Many Massachusetts couples likely maintain separate bank accounts with the assumption that in the event their marriage ends, each person can walk away with his or her own money. According to researchers, the percentage of married couples opting to keep their finances separate has more than doubled in recent years. However, experts warn that married people who assume that this practice will protect their assets in the event of divorce may encounter an unwelcome surprise if they actually find themselves in the position of dissolving their union.
Married people who have decided to go their separate ways often experience some distress during the ensuing legal process over the loss of control of many aspects of their life. Typically, people going through a divorce must negotiate living arrangements, child custody and visitation schedules, financial obligations and, in some cases, much more. However, divorcing Massachusetts couples can take specific action in some areas of their lives to increase the chances of a positive outcome, and one of these areas is credit and how it is affected during and following the divorce.
Any Massachusetts couple in the midst of legally ending their marriage would likely agree that all aspects of the process are unpleasant, at best. However, for many divorcing couples, spousal support (also called alimony) tends to be one of the more challenging steps in the divorce process. Therefore, to assist divorcing individuals in successfully negotiating this type of support, industry experts offer some tips.
From the beginning of the separation process to the final dissolution of a marriage, both parts of a couple, typically, will experience a great deal of stress. Most Massachusetts couples in this situation face many difficult decisions as well as a general upheaval of their accustomed lifestyle. Unfortunately, sometimes, while a person is going through the divorce process, he or she encounters additional challenges, such as a job loss. Other than the obvious fallout from employment loss, people finding themselves in this situation during divorce negotiations may worry about how the courts will handle the change in financial circumstances.
Probably any divorcing Massachusetts couple will attest to the fact that once the decision to split has been made, everyone involved begins a process that is often lengthy, stressful and fraught with challenges. During this difficult period, with all the issues that must be considered, people sometimes overlook important areas that will change with the divorce, such as insurance coverage. Divorcing individuals should be sure to review all insurance policies and prepare for any changes that will happen with the change in their marital status.
Couples who have decided to end their marriage face various important decisions in the upcoming months, depending on their life circumstances. However, for many people, child support and/or spousal support negotiations demand a significant portion of time during the divorce process. Laws regarding how courts determine each person's level of obligation vary from state to state, but divorcing Massachusetts individuals can benefit from knowing the following general guidelines.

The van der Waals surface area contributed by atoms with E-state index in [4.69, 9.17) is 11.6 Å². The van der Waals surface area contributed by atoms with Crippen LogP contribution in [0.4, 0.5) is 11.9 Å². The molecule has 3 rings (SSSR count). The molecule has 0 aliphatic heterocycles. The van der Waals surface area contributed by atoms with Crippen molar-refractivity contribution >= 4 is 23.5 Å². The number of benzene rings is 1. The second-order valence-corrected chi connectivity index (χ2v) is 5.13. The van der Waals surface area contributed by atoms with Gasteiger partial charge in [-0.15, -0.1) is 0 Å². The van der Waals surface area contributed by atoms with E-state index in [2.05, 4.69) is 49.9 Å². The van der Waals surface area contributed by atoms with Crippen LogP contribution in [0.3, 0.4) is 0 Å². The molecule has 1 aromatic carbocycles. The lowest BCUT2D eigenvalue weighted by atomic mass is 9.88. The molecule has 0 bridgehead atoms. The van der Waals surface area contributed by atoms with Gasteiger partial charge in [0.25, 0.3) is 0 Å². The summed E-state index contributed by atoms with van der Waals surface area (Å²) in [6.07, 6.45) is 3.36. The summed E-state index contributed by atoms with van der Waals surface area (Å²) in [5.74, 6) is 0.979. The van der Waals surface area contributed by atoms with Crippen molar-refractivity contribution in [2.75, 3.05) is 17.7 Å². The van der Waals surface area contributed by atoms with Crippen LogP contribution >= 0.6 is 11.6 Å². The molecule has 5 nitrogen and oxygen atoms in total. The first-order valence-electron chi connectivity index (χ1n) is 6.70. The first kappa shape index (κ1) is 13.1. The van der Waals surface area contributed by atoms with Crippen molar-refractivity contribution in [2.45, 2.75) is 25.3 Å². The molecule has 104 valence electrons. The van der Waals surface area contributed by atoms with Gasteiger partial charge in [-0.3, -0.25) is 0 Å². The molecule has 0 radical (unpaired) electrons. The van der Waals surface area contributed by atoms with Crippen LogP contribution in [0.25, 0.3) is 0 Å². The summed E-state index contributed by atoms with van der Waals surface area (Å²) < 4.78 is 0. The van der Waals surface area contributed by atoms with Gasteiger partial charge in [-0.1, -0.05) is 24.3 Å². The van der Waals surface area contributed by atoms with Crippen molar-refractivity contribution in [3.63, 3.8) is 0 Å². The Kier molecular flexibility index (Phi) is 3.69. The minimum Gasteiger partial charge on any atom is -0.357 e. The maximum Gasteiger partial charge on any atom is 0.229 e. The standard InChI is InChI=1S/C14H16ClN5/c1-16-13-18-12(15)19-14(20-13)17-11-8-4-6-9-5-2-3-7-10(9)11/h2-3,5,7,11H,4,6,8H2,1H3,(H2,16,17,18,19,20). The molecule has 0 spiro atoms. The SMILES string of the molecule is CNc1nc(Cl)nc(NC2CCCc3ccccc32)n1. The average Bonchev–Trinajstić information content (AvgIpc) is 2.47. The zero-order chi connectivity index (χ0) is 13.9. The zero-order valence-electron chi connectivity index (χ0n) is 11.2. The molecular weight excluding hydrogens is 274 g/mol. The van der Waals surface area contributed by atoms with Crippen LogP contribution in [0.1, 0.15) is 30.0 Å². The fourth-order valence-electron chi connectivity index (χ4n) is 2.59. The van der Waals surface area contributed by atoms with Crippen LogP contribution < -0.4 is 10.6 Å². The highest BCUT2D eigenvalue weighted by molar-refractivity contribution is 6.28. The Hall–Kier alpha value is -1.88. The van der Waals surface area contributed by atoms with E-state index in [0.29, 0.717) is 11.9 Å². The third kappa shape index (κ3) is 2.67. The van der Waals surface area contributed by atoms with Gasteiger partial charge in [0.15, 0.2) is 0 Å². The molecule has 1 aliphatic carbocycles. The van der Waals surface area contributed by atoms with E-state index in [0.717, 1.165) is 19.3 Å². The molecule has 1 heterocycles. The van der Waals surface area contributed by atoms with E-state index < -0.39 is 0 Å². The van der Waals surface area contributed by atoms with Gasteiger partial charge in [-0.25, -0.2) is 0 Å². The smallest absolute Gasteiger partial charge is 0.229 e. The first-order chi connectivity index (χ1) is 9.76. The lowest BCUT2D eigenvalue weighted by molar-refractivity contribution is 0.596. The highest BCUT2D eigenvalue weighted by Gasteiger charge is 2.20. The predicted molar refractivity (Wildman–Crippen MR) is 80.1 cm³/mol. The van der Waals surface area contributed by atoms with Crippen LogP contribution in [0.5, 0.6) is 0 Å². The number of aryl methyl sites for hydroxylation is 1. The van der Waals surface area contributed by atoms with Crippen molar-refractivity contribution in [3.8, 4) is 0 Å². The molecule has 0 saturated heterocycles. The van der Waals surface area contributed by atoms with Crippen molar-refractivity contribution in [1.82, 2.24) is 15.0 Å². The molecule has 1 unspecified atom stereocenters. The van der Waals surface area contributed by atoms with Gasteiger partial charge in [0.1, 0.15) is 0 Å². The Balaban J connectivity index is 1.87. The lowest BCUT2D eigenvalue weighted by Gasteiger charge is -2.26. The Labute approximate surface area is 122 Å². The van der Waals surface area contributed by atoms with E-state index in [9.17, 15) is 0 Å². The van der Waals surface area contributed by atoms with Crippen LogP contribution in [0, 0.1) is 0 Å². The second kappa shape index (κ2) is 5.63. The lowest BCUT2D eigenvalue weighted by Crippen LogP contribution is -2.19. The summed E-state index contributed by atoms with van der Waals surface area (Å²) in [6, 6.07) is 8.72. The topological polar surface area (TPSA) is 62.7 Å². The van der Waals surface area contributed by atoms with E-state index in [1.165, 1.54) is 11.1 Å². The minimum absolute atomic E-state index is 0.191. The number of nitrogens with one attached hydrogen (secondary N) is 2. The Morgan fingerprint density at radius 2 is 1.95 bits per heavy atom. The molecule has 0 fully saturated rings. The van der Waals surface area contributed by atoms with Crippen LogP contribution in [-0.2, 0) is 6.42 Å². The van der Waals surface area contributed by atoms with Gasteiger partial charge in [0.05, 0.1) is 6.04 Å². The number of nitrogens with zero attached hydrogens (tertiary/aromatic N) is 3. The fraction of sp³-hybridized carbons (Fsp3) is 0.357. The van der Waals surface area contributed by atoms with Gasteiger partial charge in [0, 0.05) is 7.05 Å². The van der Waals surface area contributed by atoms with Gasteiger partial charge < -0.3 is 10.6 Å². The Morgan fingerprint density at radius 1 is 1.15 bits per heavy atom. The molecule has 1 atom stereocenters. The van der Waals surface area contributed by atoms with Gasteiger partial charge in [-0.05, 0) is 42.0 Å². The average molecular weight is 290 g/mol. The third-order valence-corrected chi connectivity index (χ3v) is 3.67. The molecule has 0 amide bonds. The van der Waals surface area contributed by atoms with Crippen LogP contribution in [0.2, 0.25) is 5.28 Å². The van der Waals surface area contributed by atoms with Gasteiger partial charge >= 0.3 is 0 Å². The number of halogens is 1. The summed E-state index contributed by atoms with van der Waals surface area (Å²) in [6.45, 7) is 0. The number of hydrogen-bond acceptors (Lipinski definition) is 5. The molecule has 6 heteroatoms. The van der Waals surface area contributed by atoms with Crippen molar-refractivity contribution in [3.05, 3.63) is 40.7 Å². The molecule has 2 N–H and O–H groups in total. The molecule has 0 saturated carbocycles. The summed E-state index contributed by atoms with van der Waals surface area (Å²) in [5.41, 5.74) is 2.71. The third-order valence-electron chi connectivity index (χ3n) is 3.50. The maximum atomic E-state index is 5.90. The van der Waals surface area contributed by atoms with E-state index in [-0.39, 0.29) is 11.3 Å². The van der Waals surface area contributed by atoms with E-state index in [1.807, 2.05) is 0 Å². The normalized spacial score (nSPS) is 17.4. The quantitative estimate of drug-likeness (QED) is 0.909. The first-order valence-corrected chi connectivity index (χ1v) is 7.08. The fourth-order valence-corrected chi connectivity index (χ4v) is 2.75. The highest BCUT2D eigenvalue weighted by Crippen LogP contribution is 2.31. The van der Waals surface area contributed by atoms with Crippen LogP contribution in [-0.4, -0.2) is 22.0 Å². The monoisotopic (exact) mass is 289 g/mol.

For many, having to end a marriage brings their dreams crashing down. It is not unusual for one party to want a divorce more than the other, and as a result, it is also not uncommon for at least one person to feel some emotional turmoil. However, letting these emotions play an important part in decision-making during legal proceedings is not wise.
In the event of divorce, each party must make important decisions in various aspects of their lives: living arrangements, financial support, children, etc. Typically, if spousal support is to be determined, the divorcing couple will discuss it later in the proceedings, as the plan for division of property and other assets should be in place first. Massachusetts divorcing couples would be wise to know some points about spousal support, including how it is calculated and what can be done if the payor fails to follow through or either party's circumstances change.
Most Massachusetts couples will likely agree that trust is one of the most important components of a healthy relationship. When two people decide to divorce, no matter the reason, in most cases, either prior to or during the divorce process, trust is eroded to some degree. When trust is depleted or absent, one party in a divorce may attempt to hide assets from the other. A financial expert offers advice for uncovering such hidden assets, since doing so will increase the likelihood that both parties will be treated fairly in the divorce.
Many Massachusetts residents know about the changes to the tax treatment of alimony payments under the Tax Cuts and Jobs Act. As of Jan. 1, 2019, alimony payments are no longer considered tax deductible for the payer nor taxable for the recipient. However, the new law applies only to new agreements signed on or after the first of this year or older agreements that have been modified after Jan. 1, 2019. For all others, for tax purposes, it is important to know exactly what is considered alimony, otherwise known as spousal support.